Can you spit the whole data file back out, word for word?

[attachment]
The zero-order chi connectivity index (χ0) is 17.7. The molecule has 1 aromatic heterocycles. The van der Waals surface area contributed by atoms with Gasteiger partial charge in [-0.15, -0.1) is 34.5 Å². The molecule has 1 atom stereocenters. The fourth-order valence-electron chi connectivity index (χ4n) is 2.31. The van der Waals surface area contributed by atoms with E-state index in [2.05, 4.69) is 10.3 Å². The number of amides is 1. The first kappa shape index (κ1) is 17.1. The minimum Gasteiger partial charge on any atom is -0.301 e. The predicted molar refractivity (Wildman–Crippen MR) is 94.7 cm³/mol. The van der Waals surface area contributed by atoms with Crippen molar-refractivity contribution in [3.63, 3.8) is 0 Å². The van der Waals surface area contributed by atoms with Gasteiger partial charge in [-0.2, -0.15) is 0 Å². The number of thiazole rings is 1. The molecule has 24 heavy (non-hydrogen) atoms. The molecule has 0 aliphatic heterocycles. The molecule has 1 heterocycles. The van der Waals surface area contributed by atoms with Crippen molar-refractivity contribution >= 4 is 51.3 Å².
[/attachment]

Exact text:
The zero-order chi connectivity index (χ0) is 17.7. The molecule has 1 aromatic heterocycles. The van der Waals surface area contributed by atoms with Gasteiger partial charge in [-0.15, -0.1) is 34.5 Å². The molecule has 1 atom stereocenters. The fourth-order valence-electron chi connectivity index (χ4n) is 2.31. The van der Waals surface area contributed by atoms with E-state index in [2.05, 4.69) is 10.3 Å². The number of amides is 1. The first kappa shape index (κ1) is 17.1. The minimum Gasteiger partial charge on any atom is -0.301 e. The predicted molar refractivity (Wildman–Crippen MR) is 94.7 cm³/mol. The van der Waals surface area contributed by atoms with Crippen molar-refractivity contribution in [3.63, 3.8) is 0 Å². The van der Waals surface area contributed by atoms with Gasteiger partial charge in [-0.2, -0.15) is 0 Å². The number of thiazole rings is 1. The molecule has 24 heavy (non-hydrogen) atoms. The molecule has 0 aliphatic heterocycles. The molecule has 1 heterocycles. The van der Waals surface area contributed by atoms with Crippen molar-refractivity contribution >= 4 is 51.3 Å².